He certainly wasn’t shy in getting his hands on the guns. In fact, he hauled several directly off the wall before giving me impromptu demos on how they worked. He talked very matter-of-factly about the damage they inflicted on people, emitting a few nervous chuckles and a weary shake of the head. It was sad and awkward, neither of us knew what to say.
Furthermore, he absolutely insisted I hold one, something I wasn’t particularly comfortable with. “It’s heavy” was all I could manage when he probed me for some kind of response. Perhaps the only time I have ever held a gun, I can’t think of another.
Finally, we learned that the site was also cleared of landmines at some point in the early 2000s. In true War Remnant Museum style though, further information remained elusive. So what conclusions can I draw from my visit to the War Remnant Museum? While overall the experience left me cold, I still found it interesting, not to mention a touch macabre. Thus I would (just about) recommend it for a visit, so long as you know what it is you’re getting for your $5.
War Remnant Museum, Siem Reap.
There are very few reviews of WRM online, inspiring me to include it in our Siem Reap files. My first impression was that the complex had opened say thirty years ago and fallen on hard times. But in one online piece, I read that it began just a few years ago in cooperation with The Cambodian Army. If this is true, it makes the general state of the place unforgivable.
Interested in learning more about Cambodia’s troubled history? Check out my articles on:
APOPO Humanitarian Demining, Siem Reap.
Cambodia Landmine Museum, Siem Reap.
Miniature Replicas of Angkor, Siem Reap.
Tuol Sleng Genocide Museum, Phnom Penh.
Choeung Ek Killing Fields, Phnom Penh.
Like this? Check out more travel reports from Siem Reap.
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Leighton holding a rifle just does not look right. All war is sad, even those that purport to serve noble purposes.
You’re right Memo, looking back on this photo gives me the shivers.
The open-air museum looks sparse, but it’s in that sparsity that it really shows the emptiness left by the horrific war. Perhaps the people still don’t know how to make light of just how damaging it was, and rather than “celebrating” its existence, they’re at loss of whether to commemorate or erase it. Maybe it’s just me reading too much into the symbolism, but as with any war, it’s a difficult and painful history that shows the extent of humanity’s cruelties.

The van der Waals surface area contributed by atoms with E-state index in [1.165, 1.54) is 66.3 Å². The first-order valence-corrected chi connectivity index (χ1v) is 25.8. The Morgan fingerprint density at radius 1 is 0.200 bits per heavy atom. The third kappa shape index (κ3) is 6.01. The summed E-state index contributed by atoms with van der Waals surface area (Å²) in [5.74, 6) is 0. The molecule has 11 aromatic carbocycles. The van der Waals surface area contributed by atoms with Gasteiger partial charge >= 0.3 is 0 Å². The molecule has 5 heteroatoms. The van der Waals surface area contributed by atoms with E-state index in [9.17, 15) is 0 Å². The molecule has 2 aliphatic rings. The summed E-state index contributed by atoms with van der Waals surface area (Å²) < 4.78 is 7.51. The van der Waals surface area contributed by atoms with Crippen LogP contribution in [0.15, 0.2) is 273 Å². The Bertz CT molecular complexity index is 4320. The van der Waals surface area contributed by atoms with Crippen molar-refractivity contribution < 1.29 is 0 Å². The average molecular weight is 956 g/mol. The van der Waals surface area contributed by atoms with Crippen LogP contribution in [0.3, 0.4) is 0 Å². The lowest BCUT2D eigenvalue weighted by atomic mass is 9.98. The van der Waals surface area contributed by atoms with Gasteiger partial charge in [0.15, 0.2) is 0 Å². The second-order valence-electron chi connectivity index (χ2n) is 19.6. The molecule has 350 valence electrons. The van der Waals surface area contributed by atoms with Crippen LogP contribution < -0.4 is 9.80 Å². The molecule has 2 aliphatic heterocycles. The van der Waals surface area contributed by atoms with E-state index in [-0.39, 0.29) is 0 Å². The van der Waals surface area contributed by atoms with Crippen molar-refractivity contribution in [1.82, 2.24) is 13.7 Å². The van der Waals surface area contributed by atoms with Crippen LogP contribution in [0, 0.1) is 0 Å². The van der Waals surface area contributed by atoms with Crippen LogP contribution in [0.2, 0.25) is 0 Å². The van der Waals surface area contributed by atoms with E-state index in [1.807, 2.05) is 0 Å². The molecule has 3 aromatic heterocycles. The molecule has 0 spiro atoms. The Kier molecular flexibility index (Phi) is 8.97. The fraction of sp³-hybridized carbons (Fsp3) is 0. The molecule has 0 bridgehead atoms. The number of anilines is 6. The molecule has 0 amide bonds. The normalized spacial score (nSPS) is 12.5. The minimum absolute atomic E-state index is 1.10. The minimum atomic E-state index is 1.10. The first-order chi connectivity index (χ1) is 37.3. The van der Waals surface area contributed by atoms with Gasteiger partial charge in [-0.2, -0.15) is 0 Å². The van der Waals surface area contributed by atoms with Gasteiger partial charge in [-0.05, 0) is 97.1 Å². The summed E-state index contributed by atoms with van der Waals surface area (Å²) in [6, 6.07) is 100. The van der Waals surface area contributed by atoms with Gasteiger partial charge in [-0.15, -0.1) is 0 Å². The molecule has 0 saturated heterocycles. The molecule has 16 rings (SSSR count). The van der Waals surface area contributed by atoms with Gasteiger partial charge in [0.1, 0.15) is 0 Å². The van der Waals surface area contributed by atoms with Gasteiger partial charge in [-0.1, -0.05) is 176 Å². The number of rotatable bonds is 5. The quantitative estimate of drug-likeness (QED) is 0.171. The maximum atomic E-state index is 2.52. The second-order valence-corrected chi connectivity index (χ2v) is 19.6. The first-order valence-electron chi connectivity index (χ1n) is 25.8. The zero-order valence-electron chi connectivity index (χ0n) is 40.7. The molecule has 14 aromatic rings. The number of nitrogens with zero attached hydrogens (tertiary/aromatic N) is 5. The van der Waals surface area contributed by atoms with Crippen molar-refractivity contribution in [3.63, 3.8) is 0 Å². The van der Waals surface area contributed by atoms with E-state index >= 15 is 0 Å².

I think sparsity in these kinds of sites is fine. Indeed I’ve seen elements of that in just about every war and genocide location I’ve ever seen. As you say, it can accentuate the feeling of loss and emptiness. With this place though, I feel somebody should pick up the trash, fix a few of the signs, cut the grass, maintain the unloved memorial to those who died here. To me, that feels like the very least you’d expect.
We have visited Cambodia also and while I found the people warm and friendly they do not seem to care much about their history. I found all of Phnom Penh very dirty. As you say something could be made of that museum. There is at least a generation or more of intellectuals and academics missing so it must cause problems further down the line.
Some interesting observations Alison. The people are warm and friendly for the most part but I don’t think I ever got beyond the surface when it came to the war and genocide years. The driver who joined us that day did a fair amount of giggling but said very little. And I certainly didn’t want to probe. Thanks for reading and leaving a comment.
I don’t think I’ll go to Cambodia again I prefer Laos
Perhaps the subtlety of this museum was to show that there is no explanation of war that makes any sense. Each person can see the exhibits and interpret in their own way. Like you, I would have been a bit uncomfortable holding a rifle used against people. I had held rifles before (a 22 when my Dad taught me to shoot and a shotgun at a failed attempt at bird hunting). I am not a gun person and have not held another in the past 50 years. Thanks for sharing Leighton. Have a great day. Allan
I suspect any subtle interpretation may be giving the creators of this museum too much credit. But you’re right, we do experience this stuff in different ways. If put in that situation again I would simply refuse to hold a gun. I think that day I just wanted to appease him. Thanks for your considered thoughts Allan.